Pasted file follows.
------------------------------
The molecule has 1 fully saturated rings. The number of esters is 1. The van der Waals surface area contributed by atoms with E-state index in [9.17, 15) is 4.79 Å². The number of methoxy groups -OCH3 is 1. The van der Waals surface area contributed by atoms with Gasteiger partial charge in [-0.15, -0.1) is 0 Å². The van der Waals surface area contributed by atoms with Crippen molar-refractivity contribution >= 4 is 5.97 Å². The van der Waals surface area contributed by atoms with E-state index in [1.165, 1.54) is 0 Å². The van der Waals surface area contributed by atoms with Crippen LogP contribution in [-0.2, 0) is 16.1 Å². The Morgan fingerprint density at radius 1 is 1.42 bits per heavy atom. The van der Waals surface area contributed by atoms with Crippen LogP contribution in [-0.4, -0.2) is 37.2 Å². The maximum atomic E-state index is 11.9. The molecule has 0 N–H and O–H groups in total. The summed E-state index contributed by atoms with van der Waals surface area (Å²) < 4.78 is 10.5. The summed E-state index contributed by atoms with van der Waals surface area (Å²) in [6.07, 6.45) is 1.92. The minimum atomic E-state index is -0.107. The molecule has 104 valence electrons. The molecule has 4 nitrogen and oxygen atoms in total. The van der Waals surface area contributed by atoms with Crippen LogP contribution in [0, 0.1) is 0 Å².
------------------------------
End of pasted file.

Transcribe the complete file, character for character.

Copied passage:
The molecule has 1 fully saturated rings. The number of esters is 1. The van der Waals surface area contributed by atoms with E-state index in [9.17, 15) is 4.79 Å². The number of methoxy groups -OCH3 is 1. The van der Waals surface area contributed by atoms with Gasteiger partial charge in [-0.15, -0.1) is 0 Å². The van der Waals surface area contributed by atoms with Crippen molar-refractivity contribution >= 4 is 5.97 Å². The van der Waals surface area contributed by atoms with E-state index in [1.165, 1.54) is 0 Å². The van der Waals surface area contributed by atoms with Crippen LogP contribution in [-0.2, 0) is 16.1 Å². The Morgan fingerprint density at radius 1 is 1.42 bits per heavy atom. The van der Waals surface area contributed by atoms with Crippen LogP contribution in [-0.4, -0.2) is 37.2 Å². The maximum atomic E-state index is 11.9. The molecule has 0 N–H and O–H groups in total. The summed E-state index contributed by atoms with van der Waals surface area (Å²) < 4.78 is 10.5. The summed E-state index contributed by atoms with van der Waals surface area (Å²) in [6.07, 6.45) is 1.92. The minimum atomic E-state index is -0.107. The molecule has 104 valence electrons. The molecule has 4 nitrogen and oxygen atoms in total. The van der Waals surface area contributed by atoms with Crippen LogP contribution in [0, 0.1) is 0 Å².